Shell (LSE: RDSB) shares have struggled this year. Year-to-date the stock has fallen a staggering 44%! What’s more, over the past 12 months, shares in the oil giant are off by 51%.
It’s easy to see why investor sentiment towards Shell shares has collapsed over the past year. At the peak of the coronavirus crisis, global oil demand was down by around 20% year-on-year. This had a knock-on effect on global hydrocarbon prices. Prices collapsed so fast at one point the price of oil fell into negative territory.
To cope with this turbulence, Shell’s management decided to cut the company’s dividend. The group also slashed capital spending and is planning to cut costs over the next few months.
Shell’s decision to cut its dividend for the first time since World War II, shows just how badly the crisis has impacted the company.
And today the group has announced yet another round of bad news. It has declared that it is planning to write down the value of its assets by as much as $22bn to reflect lower oil and gas prices for the next few years.
Shell shares on offer
However, despite all of the above, Shell shares look cheap at current levels. The stock is trading at one of the lowest levels in recent memory.
What’s more, even though the company has recently slashed its annual dividend payout, the stock is still set to yield 6.7% for 2020 and 2021. This looks extremely attractive at a time when so many other FTSE 100 companies have eliminated their dividends altogether.
These figures suggest that Shell shares offer a margin of safety at current levels. As such, now may be a good time to snap up the stock while it looks cheap relative to history.
Clearly, the company is going to face further headwinds in the near term. The coronavirus crisis continues to rumble on in the background, and this may impact the demand for oil and gas for many years to come. Nonetheless, to some extent, this lower demand is already reflected in the Shell share price.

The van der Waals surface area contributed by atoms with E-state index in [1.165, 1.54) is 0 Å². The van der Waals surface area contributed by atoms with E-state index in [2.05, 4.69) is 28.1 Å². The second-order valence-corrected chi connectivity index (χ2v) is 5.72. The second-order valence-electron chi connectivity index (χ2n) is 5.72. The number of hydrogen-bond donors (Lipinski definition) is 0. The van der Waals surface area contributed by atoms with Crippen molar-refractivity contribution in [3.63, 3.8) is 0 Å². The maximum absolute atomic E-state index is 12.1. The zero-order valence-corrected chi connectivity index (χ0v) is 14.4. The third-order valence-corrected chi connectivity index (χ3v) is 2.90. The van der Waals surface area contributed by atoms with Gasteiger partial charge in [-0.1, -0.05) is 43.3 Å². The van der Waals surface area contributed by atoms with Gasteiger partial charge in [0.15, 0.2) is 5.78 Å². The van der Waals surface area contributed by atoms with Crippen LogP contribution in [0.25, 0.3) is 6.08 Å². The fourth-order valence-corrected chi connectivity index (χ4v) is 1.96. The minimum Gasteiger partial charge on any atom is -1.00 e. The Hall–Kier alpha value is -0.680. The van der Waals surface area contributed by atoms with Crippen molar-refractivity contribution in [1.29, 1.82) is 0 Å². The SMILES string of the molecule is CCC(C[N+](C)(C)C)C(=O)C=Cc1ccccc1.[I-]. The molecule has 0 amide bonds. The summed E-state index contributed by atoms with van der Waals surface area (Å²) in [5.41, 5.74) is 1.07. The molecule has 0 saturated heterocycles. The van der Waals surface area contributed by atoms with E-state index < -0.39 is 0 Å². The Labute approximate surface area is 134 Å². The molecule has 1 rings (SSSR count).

The group has already decided to preemptively cut its dividend and write down the value of its assets. So, the company may now be past the worst.
And over the long term, Shell is well-positioned to capitalise on the global economic recovery.
Over the past few years, the organisation has been repositioning itself, away from oil and gas towards renewable energy and electricity supply. These efforts should help the business prosper as the world moves away from dirty hydrocarbon products, towards green power and technologies.
Shell is one of the few large energy companies to have made such a dramatic change to its operations, which suggests the company’s services could be in demand over the next few years. This only supports the investment case for Shell shares at the current depressed levels.
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Rupert Hargreaves owns shares in Royal Dutch Shell B. The Motley Fool UK has no position in any of the shares mentioned. Views expressed on the companies mentioned in this article are those of the writer and therefore may differ from the official recommendations we make in our subscription services such as Share Advisor, Hidden Winners and Pro. Here at The Motley Fool we believe that considering a diverse range of insights makes us better investors.